Redefining the problem

This morning, the Boston Globe takes a bold stance on a controversial issue, and I find myself agreeing with them that identity theft is bad. But they don’t take it quite as far as they should.

They cite the theft of 45 million debit and credit card numbers from TJX — and the inept way the incident was managed by TJX — as proof that we need tougher laws on the books. But that’s a prime example of one of the Globe’s favorite tactics — conflating two issues to either push their own agenda, or suppress reality.

Usually, it’s illegal aliens. There they blur illegal aliens and resident aliens into “immigrants,” and push hard for issues that benefit the former but almost never apply to the latter. This time, though, they’re blending credit card fraud with identity theft.

I’m no criminal mastermind, or even a criminologist, but I strongly suspect that the people behind the TJX theft weren’t interested in setting up bogus identities. They were far more interested in stealing cash and merchandise using those numbers.

The real market for identity theft, though, is those who are dearest to the Globe’s hearts — the criminals “out to get a fresh start” and the illegal aliens “just trying to do the jobs Americans won’t do.” They’re the ones who need the fresh identities, and they need them long-term. That’s why I don’t think the TJX case was motivated by the prospect of identity theft. It was so big, so brazen, made such a big splash, that the value of that data had a fairly short shelf life. It was primarily good for a quick score, not a long-term scheme.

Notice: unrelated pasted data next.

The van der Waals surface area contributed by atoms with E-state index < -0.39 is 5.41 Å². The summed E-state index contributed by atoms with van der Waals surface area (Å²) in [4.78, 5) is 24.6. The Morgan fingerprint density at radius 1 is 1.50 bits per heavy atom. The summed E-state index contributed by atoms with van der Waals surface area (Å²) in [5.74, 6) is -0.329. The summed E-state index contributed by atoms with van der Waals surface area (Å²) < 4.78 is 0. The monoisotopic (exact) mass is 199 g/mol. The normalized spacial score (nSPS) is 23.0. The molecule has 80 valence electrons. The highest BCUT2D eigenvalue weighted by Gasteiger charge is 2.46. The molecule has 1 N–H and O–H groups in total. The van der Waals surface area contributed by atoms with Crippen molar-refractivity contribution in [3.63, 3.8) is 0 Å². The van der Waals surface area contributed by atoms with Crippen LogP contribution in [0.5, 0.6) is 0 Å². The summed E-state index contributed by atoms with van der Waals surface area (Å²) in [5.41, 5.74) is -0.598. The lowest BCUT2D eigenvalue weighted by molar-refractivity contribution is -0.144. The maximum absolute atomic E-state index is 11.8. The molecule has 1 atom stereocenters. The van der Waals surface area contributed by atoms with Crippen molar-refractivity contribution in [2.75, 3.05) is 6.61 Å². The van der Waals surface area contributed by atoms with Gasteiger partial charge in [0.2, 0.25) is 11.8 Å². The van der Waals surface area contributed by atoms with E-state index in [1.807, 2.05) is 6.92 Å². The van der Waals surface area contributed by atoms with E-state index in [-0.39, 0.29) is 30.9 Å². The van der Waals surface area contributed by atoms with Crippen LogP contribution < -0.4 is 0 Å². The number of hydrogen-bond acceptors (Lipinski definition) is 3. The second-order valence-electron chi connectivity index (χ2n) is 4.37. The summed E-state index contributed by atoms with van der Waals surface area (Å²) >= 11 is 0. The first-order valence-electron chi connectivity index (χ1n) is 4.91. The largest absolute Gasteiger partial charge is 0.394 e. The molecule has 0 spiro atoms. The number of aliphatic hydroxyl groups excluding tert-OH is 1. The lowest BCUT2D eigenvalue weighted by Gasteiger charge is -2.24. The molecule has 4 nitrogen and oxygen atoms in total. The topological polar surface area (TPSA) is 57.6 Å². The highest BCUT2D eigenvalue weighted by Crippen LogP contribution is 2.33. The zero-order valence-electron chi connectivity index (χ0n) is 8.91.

Of course, the Globe follows true to its traditional form. Do they call for stricter penalties for those who commit the thefts? Nah. Instead, they want to ratchet up the fines for companies that don’t properly secure their information, and stick a new burden on the credit reporting agencies. The appropriateness of those measures is certainly debatable, but I think it’s incredibly enlightening that the Globe doesn’t even toss off a sentence towards stiffer sentences for the thieves themselves. It’s like responding to a rash of burglaries by mandating everyone buy stronger locks and mandating that alarm companies sell their systems at cost.

So, why the big fuss over identity theft here? Because, I suspect, they want to deflect attention from the actual problem. They support the “right” of illegal aliens to work, and to do so they need to provide Social Security numbers. Some of those are made up, some are stolen — but a good chunk of them are valid numbers, belonging to real people, and their identities are being stolen every day by these illegal aliens, causing future headaches and complications when the victims try to claim their Social Security benefits, only to find out that they held a bunch of jobs they never knew about.

And if that illegal alien files for Social Security first under that number (which has happened), then it’s even worse for the poor schmuck.

So the Boston Globe finds that it has to somehow tolerate identity theft, as long as it’s the “good” kind. But there’s a huge public upswell to crack down on it. What to do?

Why, deflect the matter. Confuse identity theft with credit card fraud, then channel all that anger against big business. Meanwhile, the thieves continue their efforts unhindered by tougher laws, and the illegal aliens can continue pulling their little cons.

It’s a fairly decent scheme. I just wish the Globe wasn’t so transparent.

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